EuroSOX – TIME FOR a new approach to compliance

By Jürgen Obermann, CEO of GFT inboxx GmbH

The 5th September 2008 marked the deadline for European organisations to transpose two new directives – the Statutory Audit Directive and the Company Reporting Directive – into domestic law. Commonly referred to as EuroSOX, this latest initiative is the European Commission's eighth guideline for the protection of shareholders, brought in with the aim of ensuring the reliability of annual accounts and consolidated financial accounts of companies, in the wake of recent high profile corporate fraud cases, such as the Parmalat scandal.

Despite the publicity around the introduction of EuroSOX proclaiming the drastic requirements expected from IT, there is surprisingly little said in the EU guidelines as to the concrete IT requirements necessary for organisations to become compliant. Thus suggesting that the current hype regarding 'EuroSOX compliance in IT' has been somewhat exaggerated. After all, companies operating globally have already had to abide by the International Financial Reporting Standards (FRS) or the United States Generally Accepted Accounting Principles (US-GAAP) if they wish to adhere to international legal regulations.

The impact on IT
Aside from the obvious changes necessary in IT, EuroSOX will additionally lead to some indirect IT requirements. These ultimately derive from requirements that qualified auditors have to meet, though they are mainly general requirements regarding the quality of systems, processes and data management, as have already been prescribed for years - e.g. in accordance with Basel II.

In implementing EuroSOX, companies should not look on this as just another compliance regulation to be abided by, but rather as an advantageous tool which should be used to encourage greater business transparency.

Best practice approach to EuroSOX
As far as EuroSOX and other compliance rulings are concerned, IT departments should not interpret individual regulations and laws such as EuroSOX, Basel II etc., but should instead concentrate on a holistic approach. This is as proven in recent research commissioned by GFT inboxx which found that 94% of IT managers in Europe have insufficient knowledge of the legal requirements regarding archiving of e-mails.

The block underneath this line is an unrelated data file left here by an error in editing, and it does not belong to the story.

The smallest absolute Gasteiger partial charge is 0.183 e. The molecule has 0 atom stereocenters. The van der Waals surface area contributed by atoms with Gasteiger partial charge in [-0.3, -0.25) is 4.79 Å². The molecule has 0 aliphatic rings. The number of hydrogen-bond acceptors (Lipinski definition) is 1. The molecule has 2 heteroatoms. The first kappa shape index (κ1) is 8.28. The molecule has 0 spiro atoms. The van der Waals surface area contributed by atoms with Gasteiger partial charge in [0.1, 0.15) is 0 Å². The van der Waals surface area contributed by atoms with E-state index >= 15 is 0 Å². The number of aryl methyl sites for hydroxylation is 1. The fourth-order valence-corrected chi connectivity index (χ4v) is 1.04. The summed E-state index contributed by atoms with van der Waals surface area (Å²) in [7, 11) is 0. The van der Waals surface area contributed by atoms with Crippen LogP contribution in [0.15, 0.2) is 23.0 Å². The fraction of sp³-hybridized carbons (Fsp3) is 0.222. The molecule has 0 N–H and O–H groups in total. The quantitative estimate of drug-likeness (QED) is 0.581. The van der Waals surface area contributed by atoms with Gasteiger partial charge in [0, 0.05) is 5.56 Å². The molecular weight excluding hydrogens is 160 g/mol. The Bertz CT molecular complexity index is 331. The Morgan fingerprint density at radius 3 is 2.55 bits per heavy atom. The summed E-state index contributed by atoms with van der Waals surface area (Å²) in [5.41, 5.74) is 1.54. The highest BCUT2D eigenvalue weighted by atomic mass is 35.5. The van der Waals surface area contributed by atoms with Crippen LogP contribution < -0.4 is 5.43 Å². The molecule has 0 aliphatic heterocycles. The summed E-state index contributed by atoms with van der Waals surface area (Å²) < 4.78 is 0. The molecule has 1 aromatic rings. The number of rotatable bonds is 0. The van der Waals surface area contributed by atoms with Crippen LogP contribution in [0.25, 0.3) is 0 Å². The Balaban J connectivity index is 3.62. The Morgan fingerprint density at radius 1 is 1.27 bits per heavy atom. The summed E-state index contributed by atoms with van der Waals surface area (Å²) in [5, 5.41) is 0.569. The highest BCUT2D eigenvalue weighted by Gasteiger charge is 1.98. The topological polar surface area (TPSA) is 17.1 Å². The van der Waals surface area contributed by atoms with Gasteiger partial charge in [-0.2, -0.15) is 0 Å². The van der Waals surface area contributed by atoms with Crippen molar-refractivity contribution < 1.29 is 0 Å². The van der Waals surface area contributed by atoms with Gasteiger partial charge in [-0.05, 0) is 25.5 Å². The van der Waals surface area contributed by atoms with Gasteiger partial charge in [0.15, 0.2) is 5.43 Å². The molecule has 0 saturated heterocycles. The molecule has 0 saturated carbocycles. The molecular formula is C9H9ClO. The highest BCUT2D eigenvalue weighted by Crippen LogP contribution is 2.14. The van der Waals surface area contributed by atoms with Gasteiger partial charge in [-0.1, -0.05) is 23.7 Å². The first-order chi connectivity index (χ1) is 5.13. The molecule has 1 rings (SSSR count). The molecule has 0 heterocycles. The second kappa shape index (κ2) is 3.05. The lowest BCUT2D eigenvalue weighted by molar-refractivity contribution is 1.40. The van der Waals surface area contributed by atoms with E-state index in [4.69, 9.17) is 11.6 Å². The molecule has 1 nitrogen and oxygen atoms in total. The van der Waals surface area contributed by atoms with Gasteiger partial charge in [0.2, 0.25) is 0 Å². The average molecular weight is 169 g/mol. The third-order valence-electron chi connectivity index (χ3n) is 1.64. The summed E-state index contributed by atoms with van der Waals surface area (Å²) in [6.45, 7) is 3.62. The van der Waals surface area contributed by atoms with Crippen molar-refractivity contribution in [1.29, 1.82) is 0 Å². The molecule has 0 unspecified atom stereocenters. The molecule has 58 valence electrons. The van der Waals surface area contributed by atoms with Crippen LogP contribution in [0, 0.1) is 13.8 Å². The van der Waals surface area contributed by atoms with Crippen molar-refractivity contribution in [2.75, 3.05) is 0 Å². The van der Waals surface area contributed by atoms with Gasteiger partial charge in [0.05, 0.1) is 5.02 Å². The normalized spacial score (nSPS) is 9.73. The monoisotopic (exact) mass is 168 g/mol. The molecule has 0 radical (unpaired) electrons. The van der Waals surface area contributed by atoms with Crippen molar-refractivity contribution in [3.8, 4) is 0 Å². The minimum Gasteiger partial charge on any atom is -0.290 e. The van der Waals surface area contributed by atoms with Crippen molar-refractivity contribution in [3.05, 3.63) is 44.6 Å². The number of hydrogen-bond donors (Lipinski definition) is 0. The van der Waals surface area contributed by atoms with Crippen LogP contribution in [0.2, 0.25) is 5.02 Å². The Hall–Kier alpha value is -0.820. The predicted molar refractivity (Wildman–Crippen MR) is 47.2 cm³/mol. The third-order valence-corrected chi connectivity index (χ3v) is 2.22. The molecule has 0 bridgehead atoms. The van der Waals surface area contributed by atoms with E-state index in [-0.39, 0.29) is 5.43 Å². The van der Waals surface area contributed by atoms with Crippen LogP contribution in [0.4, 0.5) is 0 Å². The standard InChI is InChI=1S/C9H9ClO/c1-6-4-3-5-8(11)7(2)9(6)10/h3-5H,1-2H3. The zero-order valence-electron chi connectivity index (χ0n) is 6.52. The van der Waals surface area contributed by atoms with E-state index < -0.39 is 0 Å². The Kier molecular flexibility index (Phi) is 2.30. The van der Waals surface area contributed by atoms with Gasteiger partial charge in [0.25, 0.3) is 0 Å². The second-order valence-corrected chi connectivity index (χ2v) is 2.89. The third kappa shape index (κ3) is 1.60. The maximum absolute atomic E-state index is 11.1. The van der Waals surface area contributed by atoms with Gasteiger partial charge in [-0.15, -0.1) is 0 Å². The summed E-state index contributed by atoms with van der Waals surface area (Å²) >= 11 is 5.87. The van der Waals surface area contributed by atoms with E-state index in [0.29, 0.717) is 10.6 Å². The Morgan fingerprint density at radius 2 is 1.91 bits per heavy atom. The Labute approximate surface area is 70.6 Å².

IT departments must concentrate on their core tasks. They are not in a position to tackle the legal details of individual laws. This is a job for legally trained and specially qualified expert staff. By concentrating on the combined, generic requirements of all compliance guidelines, IT departments can tackle the issues at a higher level.

The requirements that should be met by an IT department can be roughly divided into three basic tasks, however these are not mutually exclusive:

1.Generic best practice data management and data handling – making sure that a consistent approach is taken across the board.

Long-term safeguarding and processing of all information. Preparation for possible disturbances (disaster recovery), secure long‑term archiving of all information and ensuring access at all times within the parameters of storage times are of the utmost importance in this context.

Transparency, which is above all facilitated by creation of powerful search functions and analytical methods regarding all information in the company.

The first task is very much open to interpretation and is broad in nature. In the event of any doubt, any weak points coming to light as a result of audits and inspections can be resolved in this context. Items two and three, however, are clear and not open to interpretation. An email document either exists or it doesn't. Either powerful overall search is possible or impossible. Inspections will thus concentrate on these points. Thus in the short term there is a need for action from the IT department in this respect.

Recommendations for IT departments

Do not tackle individual legal regulations such as EuroSOX – leave the interpretation to the specialist departments.

Don’t take a siloed approach. Instead concentrate on implementing the common requirements for all compliance guidelines:
a.Transparency of IT processes;
b.Audit-proof long-term archiving and planning for disaster recovery
c.Creation of an overall search and analysis platform to facilitate e‑Discovery

In the short term focus on (b) and (c). They are rigorous requirements that cannot be avoided.

Use this as an opportunity to create a business case for other IT projects.

GFT Inboxx is exhibiting at Storage Expo 2008 the UK’s definitive event for data storage, information and content management. Now in its 8th year, the show features a comprehensive FREE education programme and over 100 exhibitors at the National Hall, Olympia, London from 15 - 16 October 2008

Source: StoragePR